Today's Paper News Sports Features Business Opinion LEARNS Guide Newsletters Obits Games Archive Notices Core Values

U.S. News ranks WH schools in top third

by I.C. Murrell | September 13, 2023 at 2:06 a.m.
White Hall School District Board President Dr. Raymond Jones reads a list of accomplishments during a board meeting Tuesday, Sept. 12, 2023. (Pine Bluff Commercial/I.C. Murrell)

White Hall High School is placed in a high echelon of high schools in the United States, according to a report from U.S. News and World Report.

The magazine's website offers a database of 17,680 nationally ranked and 277 state-ranked schools within Arkansas. White Hall is ranked 5,622nd nationally, placing the ninth- through 12th-grade campus among the top 32% of high schools in the country. It's also 81st out of 277 schools ranked in Arkansas.

White Hall School District President Dr. Raymond Jones announced the rankings during a regular board meeting Tuesday evening.

"We are excited about that," Superintendent Gary Williams said. "There's a lot of good work throughout our district, and to have our high school be recognized by U.S. News, that's just a tribute to the work they're doing, a tribute to our staff and principals. We're super-excited to have them recognized for their quality of work."

U.S. News' methodology for ranking its high schools is 30% college readiness, 20% state assessment proficiency, 20% state assessment performance, 10% underserved student performance and 10% college curriculum breadth. White Hall High is ranked 2,659th (17th in Arkansas) in college curriculum breadth and 4,374th (33rd in Arkansas) in college readiness index, but is 8,908th in state assessment proficiency, 10,928th in state assessment performance and tied for 12,271st in graduation rate, which is 88%.

Still, school Principal Nathan Sullivan said officials were pleased to see White Hall ranked highly overall and revealed what separates it from the 68% of schools ranked below it.

"For me, it's my teachers," Sullivan said. "Their hard work and dedication to their craft and not taking anything less than excellence from these kiddos. When you raise the standard high, the kids will meet it."

The WHSD also acknowledged its 2022-23 teachers of the year, Moody Elementary special education teacher Janelle Blue and White Hall High counselor Kaitlin Raines.


Jones also announced high school student Kaejah Hodge attended the FCCLA conference and placed second nationally in early childhood education. Middle school teacher Lynzie Miller and high school teacher Mollie Sanford received Advisor Mentor Awards at the conference.

FCCLA is Family, Career and Community Leaders of America.

Several current and former WHHS students were awarded National Recognition from the College Board.

National Rural and Small Town Awards went to: Addison McQueen, Diya Dadlani, Elijah Reinking, Ethan Tomboli, Justin Nicholson, Nathan Alam and Rosie Garner.

National African American Recognition Awards went to Taylor Nelson and Trinity Hagood.


The board unanimously approved a resolution on Act 731 of this year's state legislature, which requires a student transfer be placed on the agenda of a school board meeting for review and approval.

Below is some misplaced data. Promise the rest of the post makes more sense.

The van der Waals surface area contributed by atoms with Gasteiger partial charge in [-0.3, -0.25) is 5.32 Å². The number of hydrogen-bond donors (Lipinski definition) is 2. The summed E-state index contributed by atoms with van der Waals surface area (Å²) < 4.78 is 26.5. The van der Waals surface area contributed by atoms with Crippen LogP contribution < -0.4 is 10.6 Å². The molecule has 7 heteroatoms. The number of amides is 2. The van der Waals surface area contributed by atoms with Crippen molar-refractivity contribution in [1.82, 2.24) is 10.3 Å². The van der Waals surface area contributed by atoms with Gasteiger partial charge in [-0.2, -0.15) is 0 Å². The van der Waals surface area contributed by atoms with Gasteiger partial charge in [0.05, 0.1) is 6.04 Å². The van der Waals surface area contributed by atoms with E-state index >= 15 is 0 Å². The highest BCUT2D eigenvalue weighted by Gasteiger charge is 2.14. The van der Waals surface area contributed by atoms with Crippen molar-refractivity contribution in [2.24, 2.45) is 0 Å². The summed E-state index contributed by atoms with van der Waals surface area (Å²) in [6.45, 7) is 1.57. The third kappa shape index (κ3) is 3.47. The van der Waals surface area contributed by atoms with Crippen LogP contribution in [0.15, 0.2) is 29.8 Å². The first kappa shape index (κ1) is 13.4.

Williams said prior to the general session, districts typically heard requests for transfer either at the beginning of the school year or in January.

"The law changed and it now gives more choice and more opportunities so the parents can choose board-to-board transfers more frequently and often, and now it requires when we receive a request that it would be heard the next board meeting, whether it's a special meeting or regularly called board meeting," Williams said. "With this resolution, the board gives me the authority to review the situation. If it fits our particular situation and our numbers can handle it, I can grant them approval and go ahead and get them enrolled instead of waiting three weeks until our next board meeting."

Williams said he also has the right to recommend denial of a transfer into the district if he feels that would impact the capacity in a campus negatively.

The WHSD board also voted to allow the district to make up a day lost due to a weather event immediately, such as on a holiday like Presidents' Day, rather than make it up at the end of the school year.

During the covid-19 pandemic, an incorporation of AMI (alternative method of instruction) days allowed schools to operate away from the campus without the day having to be made up later. AMI days are no longer available due to state law, Williams said.


The legal balance for the WHSD was $6,151,567 as of Aug. 31, an increase of $743,171 from a year earlier.


The board accepted a resignation from bus driver Mary Lewis, effective Sept. 12.

New classified hires includes Taylor Elementary special education paraprofessional Tiffany Petty (effective today), high school nurses Kristen Ramsey (Sept. 25) and Karen Suitt (immediately), and Moody kindergarten paraprofessional Faraneh Dehaghani (immediately).

Classified contract addenda were awarded to assistant bookkeeper Carol Eagle, transportation shop assistant Matt Myers and bus driver Nathaniel Jackson. Tamara Clark was also hired as a long-term substitute math teacher.

Other moves were approved during a recent special meeting:

Resignations – high school math teacher Bradley Reece and bus driver James Nelson.

New hires – maintenance employee Robert Welden, bus driver Theopherlus McIntyre, maintenance employee and bus driver Brad Kelly, transportation assistant Gary Rittenhouse, bus driver Chris Hopkins and cafeteria intern Jerricah Robinson.

Print Headline: U.S. News ranks WH schools in top third


Sponsor Content